Therapy dogs may help lower emergency clinicians' stress

Therapy dogs may help lower emergency clinicians' stress
Credit: Dr. Kline

New research published in Academic Emergency Medicine indicates that for physicians and nurses working evening shifts in the emergency department, interacting with a therapy dog for several minutes may help lower stress.

In the 122-participant study, emergency providers randomized to a five-minute interaction with a and handler had a significant reduction in self-reported anxiety using a visual analogue scale compared with patients randomized to coloring mandalas for five minutes with colored pencils. Also, at the end of the shift, emergency providers had lower salivary cortisol (a stress hormone) with either coloring or therapy dog interactions compared with controls.

"Many and laypersons believe that dog-assisted support can improve emotional well-being in the healthcare setting, but little hard data exist to scientifically evaluate this belief, especially in emergency care," said lead author Jeffrey A. Kline, MD, of the Indiana University School of Medicine. "We provide novel data to suggest that emergency care providers enjoyed seeing a dog on shift, and received a small benefit in stress reduction after the interaction. We still do not know the extent to which the benefit was from the dog, the handler, or the combination of the two."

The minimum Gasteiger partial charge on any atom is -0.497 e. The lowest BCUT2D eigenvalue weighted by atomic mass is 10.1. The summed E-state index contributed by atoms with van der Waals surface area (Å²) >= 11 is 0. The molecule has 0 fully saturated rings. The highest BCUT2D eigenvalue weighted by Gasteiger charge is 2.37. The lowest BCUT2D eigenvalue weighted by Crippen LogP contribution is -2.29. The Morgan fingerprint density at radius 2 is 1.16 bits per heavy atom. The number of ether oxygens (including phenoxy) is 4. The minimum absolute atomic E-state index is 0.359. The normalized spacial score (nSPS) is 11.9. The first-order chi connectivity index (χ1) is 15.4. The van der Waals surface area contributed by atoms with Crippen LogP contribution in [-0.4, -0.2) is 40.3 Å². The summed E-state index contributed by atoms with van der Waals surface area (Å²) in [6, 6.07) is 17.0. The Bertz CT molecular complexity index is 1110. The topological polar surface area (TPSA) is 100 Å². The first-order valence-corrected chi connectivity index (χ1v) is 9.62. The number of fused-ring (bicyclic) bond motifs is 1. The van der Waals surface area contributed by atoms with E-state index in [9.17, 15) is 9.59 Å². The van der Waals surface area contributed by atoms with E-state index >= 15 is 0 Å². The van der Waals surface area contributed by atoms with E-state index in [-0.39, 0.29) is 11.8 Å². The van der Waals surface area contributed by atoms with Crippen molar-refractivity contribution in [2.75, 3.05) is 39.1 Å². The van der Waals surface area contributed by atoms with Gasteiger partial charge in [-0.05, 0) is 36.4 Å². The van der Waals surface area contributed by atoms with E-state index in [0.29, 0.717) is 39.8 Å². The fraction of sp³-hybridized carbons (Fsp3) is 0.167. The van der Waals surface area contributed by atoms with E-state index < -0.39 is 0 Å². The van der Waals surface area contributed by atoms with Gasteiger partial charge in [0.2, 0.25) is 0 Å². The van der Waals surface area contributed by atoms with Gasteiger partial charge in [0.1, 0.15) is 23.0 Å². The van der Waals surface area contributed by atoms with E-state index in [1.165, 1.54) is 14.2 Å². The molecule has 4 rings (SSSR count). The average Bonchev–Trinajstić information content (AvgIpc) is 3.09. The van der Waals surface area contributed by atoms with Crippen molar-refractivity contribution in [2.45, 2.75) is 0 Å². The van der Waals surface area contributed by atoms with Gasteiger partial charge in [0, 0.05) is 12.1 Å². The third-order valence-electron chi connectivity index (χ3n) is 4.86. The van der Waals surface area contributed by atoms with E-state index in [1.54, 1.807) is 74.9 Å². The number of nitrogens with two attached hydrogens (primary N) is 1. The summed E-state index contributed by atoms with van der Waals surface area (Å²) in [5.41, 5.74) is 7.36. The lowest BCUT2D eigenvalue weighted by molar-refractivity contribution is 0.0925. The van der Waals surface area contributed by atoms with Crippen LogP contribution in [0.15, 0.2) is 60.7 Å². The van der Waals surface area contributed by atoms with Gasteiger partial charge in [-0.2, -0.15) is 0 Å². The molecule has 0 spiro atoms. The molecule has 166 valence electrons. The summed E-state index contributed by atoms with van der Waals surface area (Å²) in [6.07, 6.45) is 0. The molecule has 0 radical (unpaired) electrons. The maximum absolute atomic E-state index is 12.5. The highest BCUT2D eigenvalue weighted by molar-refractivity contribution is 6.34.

Explore further

Survey shows emergency physicians may benefit from training on safely handling firearms

More information: Jeffrey A. Kline et al, Randomized Trial of Therapy Dogs Versus Deliberative Coloring (Art Therapy) to Reduce Stress in Emergency Medicine Providers, Academic Emergency Medicine (2020). DOI: 10.1111/acem.13939
Journal information: Academic Emergency Medicine

Provided by Wiley
Citation: Therapy dogs may help lower emergency clinicians' stress (2020, April 8) retrieved 15 August 2020 from https://medicalxpress.com/news/2020-04-therapy-dogs-emergency-clinicians-stress.html
This document is subject to copyright. Apart from any fair dealing for the purpose of private study or research, no part may be reproduced without the written permission. The content is provided for information purposes only.
4 shares

Feedback to editors

User comments